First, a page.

The Sage™ prenatal screen is a non-invasive prenatal test (NIPT) for pregnant women which estimates the risk of a fetus having Down’s syndrome or other select genetic conditions. The Sage™ prenatal screen is an advanced screening test that is carried out on a small maternal blood sample. Pregnant women can expect test results from their healthcare providers within 3-5 working days from sample receipt. Please contact your healthcare provider to see if the Sage™ prenatal screen is available in your area. In some circumstances, the Sage™ prenatal test will require for your data and/or sample to be sent to Yourgene Laboratory Services in Taiwan for processing.
How does it work?
During pregnancy, the placenta leaks fetal cell-free DNA (cfDNA) which circulates in the maternal bloodstream. As a result, a maternal blood sample contains a mixture of fetal and maternal circulating DNA. The Sage™ prenatal screen directly measures the amount of this cfDNA and can detect small changes in the DNA ratio between the maternal and fetal cfDNA to estimate the risk of a fetal chromosomal aneuploidy or a microdeletion being present.
What does Sage screen for?
Trisomies occur when three, instead of the usual two, copies of a chromosome are present in each cell. When the number of chromosomes differs from the usual two this is referred to as an aneuploidy. The Sage™ prenatal screen test estimates the risk of a fetus having Down’s syndrome (Trisomy 21), Edwards’ syndrome (Trisomy 18) and Patau’s syndrome (Trisomy 13). Edwards’ and Patau’s syndrome are much rarer than Down’s but are very serious and many affected babies are not born alive or do not survive for long after birth. Upon request, the Sage™ prenatal screen may also estimate the risk of other autosomal trisomies. The detection rate for Trisomy 21, 18 and 13 is greater than 99%.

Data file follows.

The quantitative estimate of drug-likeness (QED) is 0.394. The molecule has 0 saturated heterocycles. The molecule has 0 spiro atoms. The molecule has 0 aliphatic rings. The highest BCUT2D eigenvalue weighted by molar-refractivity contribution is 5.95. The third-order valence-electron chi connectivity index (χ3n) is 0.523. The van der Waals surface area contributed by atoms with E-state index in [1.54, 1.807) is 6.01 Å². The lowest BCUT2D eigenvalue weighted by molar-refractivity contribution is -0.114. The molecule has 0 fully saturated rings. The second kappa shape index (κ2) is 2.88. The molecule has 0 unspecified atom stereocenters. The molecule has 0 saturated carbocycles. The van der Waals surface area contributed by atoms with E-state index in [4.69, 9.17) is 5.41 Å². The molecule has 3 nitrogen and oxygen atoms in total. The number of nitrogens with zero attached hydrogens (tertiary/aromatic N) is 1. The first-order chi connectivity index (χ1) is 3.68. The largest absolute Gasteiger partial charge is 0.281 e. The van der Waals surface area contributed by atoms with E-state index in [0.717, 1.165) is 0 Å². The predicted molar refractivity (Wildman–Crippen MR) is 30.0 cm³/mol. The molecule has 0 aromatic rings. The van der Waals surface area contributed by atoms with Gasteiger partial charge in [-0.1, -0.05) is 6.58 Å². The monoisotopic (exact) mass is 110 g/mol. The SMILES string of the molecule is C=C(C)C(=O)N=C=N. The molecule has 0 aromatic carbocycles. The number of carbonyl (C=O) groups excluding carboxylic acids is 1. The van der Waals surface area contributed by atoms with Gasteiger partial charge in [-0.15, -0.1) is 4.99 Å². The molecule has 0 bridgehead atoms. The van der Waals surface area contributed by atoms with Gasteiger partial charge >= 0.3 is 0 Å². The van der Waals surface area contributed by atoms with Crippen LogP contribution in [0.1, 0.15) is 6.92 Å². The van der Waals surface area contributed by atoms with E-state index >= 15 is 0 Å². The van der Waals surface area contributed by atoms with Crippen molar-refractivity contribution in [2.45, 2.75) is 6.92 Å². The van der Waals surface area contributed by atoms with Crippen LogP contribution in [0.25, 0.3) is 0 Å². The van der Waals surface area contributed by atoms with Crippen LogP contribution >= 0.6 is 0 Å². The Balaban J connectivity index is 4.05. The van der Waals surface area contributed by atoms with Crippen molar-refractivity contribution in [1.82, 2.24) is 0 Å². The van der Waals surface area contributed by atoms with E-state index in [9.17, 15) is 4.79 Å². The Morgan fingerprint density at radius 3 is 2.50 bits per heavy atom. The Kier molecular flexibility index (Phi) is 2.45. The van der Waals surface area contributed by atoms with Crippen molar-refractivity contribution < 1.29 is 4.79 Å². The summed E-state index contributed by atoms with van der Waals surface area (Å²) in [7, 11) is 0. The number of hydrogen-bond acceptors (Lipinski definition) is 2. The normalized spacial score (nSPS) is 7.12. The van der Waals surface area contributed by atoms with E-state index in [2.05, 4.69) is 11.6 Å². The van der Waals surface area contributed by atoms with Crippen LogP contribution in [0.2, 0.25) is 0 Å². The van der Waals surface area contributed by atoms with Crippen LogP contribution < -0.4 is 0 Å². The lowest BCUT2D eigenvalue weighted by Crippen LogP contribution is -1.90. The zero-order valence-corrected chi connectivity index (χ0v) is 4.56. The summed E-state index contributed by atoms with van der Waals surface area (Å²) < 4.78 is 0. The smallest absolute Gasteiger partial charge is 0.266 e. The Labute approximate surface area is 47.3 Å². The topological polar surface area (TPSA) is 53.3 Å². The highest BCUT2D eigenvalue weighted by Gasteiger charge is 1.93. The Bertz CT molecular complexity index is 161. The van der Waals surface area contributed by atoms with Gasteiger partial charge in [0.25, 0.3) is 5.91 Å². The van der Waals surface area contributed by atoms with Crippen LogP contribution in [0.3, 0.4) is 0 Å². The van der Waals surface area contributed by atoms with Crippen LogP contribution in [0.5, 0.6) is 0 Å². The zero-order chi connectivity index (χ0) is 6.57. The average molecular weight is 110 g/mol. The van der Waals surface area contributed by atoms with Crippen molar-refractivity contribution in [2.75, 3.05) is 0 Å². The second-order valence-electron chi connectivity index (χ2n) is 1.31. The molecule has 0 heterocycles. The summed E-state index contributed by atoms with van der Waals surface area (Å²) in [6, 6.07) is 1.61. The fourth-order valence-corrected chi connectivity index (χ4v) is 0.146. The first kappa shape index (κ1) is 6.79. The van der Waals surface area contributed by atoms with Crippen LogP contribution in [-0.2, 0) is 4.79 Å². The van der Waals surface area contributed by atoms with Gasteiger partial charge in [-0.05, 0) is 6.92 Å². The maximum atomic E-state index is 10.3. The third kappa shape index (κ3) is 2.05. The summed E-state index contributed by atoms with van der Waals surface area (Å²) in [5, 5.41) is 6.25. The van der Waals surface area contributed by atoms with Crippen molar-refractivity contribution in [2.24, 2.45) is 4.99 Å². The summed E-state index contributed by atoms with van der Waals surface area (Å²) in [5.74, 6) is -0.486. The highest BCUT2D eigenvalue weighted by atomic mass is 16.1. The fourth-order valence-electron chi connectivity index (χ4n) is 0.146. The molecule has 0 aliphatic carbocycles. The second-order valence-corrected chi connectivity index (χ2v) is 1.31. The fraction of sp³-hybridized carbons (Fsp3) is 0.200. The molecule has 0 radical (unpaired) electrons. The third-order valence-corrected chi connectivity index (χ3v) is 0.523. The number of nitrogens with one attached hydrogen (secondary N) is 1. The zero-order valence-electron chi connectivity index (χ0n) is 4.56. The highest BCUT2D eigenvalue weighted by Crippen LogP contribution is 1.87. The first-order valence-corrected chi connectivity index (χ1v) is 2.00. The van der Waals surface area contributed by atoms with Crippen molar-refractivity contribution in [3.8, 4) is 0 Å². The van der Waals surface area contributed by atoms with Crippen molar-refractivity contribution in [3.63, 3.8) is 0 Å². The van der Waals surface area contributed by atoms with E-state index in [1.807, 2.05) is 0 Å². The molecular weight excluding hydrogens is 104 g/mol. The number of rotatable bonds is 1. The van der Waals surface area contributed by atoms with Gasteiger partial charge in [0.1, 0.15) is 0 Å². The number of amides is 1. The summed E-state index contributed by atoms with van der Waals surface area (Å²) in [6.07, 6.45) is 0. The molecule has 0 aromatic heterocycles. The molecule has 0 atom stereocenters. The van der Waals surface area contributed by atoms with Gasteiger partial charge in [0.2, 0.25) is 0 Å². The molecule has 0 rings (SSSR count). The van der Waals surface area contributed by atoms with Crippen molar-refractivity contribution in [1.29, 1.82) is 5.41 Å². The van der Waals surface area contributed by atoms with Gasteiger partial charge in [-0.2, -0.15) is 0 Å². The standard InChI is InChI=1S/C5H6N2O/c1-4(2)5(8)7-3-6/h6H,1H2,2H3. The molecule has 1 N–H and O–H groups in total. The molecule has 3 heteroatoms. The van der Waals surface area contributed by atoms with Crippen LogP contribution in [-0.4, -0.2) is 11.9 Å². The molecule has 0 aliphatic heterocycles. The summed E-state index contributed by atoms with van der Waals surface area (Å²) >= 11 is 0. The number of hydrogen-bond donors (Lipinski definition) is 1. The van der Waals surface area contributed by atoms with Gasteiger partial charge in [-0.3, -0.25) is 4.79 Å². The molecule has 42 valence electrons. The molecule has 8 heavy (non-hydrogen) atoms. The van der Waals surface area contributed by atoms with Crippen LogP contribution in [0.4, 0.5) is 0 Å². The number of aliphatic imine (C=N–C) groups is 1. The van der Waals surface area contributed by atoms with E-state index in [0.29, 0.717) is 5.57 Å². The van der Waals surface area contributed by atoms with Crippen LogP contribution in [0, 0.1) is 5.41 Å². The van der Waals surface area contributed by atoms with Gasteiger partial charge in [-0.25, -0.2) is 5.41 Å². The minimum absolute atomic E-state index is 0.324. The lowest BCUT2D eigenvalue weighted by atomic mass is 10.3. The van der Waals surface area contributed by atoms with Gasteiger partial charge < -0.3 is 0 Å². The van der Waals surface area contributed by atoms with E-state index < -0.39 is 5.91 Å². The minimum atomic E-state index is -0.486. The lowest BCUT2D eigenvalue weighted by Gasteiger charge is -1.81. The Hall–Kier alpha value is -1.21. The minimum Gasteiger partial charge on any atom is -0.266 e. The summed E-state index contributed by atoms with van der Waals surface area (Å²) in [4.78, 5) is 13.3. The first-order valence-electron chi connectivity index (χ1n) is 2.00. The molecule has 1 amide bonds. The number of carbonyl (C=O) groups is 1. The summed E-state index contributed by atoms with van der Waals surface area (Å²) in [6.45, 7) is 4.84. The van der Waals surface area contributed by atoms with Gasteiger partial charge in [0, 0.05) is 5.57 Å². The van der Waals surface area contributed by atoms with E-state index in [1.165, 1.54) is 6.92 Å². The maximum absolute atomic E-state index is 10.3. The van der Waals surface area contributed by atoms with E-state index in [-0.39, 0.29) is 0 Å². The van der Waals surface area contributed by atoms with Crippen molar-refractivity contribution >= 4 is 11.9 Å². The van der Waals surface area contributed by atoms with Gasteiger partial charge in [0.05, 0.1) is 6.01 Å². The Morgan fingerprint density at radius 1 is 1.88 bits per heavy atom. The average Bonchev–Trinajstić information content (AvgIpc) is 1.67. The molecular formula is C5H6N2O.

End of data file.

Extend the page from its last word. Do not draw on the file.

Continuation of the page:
Sex chromosome aneuploidies
In addition to the autosomal trisomies, the Sage™ prenatal screen may also report on sex chromosomal aneuploidies. Everyone also has a set of sex chromosomes in each of their cells. Women have two ‘X’ chromosomes (XX) while men have one ‘X’ and one ‘Y’ chromosome (XY). The impact of sex chromosome aneuploidy is generally much milder than aneuploidy of chromosomes 13, 18, and 21. The following aneuploidies can be screened for:
- Monosomy X – Turner syndrome
- XXX – Triple X syndrome
- XXY – Kleinfelter syndrome
- XYY – Jacob’s syndrome
Upon request, testing for select microdeletion syndromes is available. A microdeletion syndrome is caused by the absence of a small portion of genetic material in the chromosome. They vary greatly in severity, with the symptoms of microdeletions ranging from minimal developmental delays to severe anomalies e.g. cardiac defects, neurological malformations, etc.
Fetal sex determination
Upon request, and in regions where fetal sex determination is permitted, the fetal sex can be determined with 99.9% accuracy.